clock menu more-arrow no yes

Filed under:

In sloppy ‘Cell,’ John Cusack sprints to stop cell-phone zombies


Our cell phones are turning us into zombies.

The prolific and always movie- and/or TV-adaptable Stephen King saw that coming a decade ago when he published a novel titled “Cell,” which now has been turned into a movie starring John Cusack and Samuel L. Jackson, who previously appeared in the King adaptation “1408,” and you should rent that in lieu of purchasing this one on demand.

Cusack stars as a King doppelganger of sorts — a New England-based graphic novelist named Clay Riddell who has just scored a big contract. At Boston’s Logan Airport, Clay calls his estranged wife (Clark Sarullo) to share the great news, and then he has a touching Facetime moment with his son Johnny (Ethan Andrew Casto) before his battery dies.

Turns out that’s the luckiest power outage in Clay’s life.

As Clay searches in vain for an available power outlet, a mysterious electromagnetic signal beams through the cell phones of everyone in the airport (and beyond) — instantly turning all those texting/phoning humans into frothing-at-the-mouth zombies who will feast on the relatively small percentage of people who weren’t connected when the apocalyptic moment occurred.

Let the gross-out violence and the chill-inducing creepiness begin.

Clay teams up with MBTA subway engineer Tom McCourt (Jackson) and his neighbor Alice (Isabelle Fuhrman), as they try to puzzle out what the heck is happening as they shoot, bludgeon and otherwise kill off the possessed zombie population, aka “phoners.”

There’s a hive mentality thing happening. The zombies flock together and mindlessly and slavishly follow a shadowy figure that appears in dreams/nightmares a la Freddie Krueger, and may or may not be a creation of Clay’s imagination. Ooh, social commentary! I’m just not entirely sure what point is being made, but there’s definitely some point-making going on here, people.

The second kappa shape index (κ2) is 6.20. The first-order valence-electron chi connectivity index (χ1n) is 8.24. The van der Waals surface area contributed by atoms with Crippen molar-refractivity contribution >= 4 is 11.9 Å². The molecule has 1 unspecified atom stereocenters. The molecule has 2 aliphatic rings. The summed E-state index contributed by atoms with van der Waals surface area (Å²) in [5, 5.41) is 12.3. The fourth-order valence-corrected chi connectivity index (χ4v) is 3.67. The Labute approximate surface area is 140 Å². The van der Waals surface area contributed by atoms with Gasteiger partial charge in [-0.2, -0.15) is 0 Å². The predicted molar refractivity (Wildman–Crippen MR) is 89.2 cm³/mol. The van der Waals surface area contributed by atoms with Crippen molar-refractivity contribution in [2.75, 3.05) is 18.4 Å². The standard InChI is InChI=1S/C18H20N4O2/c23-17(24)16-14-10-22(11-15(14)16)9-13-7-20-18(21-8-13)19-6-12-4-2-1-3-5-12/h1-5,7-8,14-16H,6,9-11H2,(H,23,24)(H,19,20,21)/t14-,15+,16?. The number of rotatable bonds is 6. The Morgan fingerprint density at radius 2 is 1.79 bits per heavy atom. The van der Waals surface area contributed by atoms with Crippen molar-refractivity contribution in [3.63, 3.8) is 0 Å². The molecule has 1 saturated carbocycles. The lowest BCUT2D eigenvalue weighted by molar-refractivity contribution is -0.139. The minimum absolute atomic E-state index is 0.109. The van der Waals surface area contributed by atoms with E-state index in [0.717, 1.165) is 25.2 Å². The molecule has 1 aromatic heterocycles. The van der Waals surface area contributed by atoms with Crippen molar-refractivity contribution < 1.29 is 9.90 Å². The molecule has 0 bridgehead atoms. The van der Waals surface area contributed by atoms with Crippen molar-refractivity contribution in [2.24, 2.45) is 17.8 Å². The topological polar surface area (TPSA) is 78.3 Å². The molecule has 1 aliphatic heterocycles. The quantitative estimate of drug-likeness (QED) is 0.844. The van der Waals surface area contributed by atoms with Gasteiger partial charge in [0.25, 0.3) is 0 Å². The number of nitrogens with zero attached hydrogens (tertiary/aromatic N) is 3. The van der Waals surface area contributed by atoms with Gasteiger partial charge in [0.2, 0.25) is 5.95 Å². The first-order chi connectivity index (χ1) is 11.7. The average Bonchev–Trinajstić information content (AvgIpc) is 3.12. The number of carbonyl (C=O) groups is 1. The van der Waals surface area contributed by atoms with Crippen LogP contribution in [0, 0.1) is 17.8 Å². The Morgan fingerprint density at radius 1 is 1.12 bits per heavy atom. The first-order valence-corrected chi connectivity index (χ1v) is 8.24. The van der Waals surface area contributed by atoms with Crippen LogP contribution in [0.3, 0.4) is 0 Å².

“The Cell” is not a polished work of filmmaking. Some of the nighttime scenes are so poorly lit it’s difficult to tell what’s happening. The editing is ragged and adds to the confusion. More than a few of the supporting performances are embarrassingly amateurish.

On the plus side, we get Stacy Keach as some sort of preacher of the apocalypse, and a fantastically gruesome scene in which Cusack and Jackson torch an entire stadium filled with sleeping zombies, and a handful of genuinely frightening moments, and an ending that does not compromise.

Also, even when John Cusack and Samuel L. Jackson are slumming it, they’re good fun. Not enough to save the movie, but enough to keep you interested when you click across this thing sometime in your future.


Lionsgate and Saban Films present a film directed by Tod Williams and written by Stephen King and Adam Alleca, based on the book by King. Running time: 98 minutes. Rated R (for disturbing violent content, terror, brief sexuality and language). Available on demand and opens Friday at AMC Woodridge 18.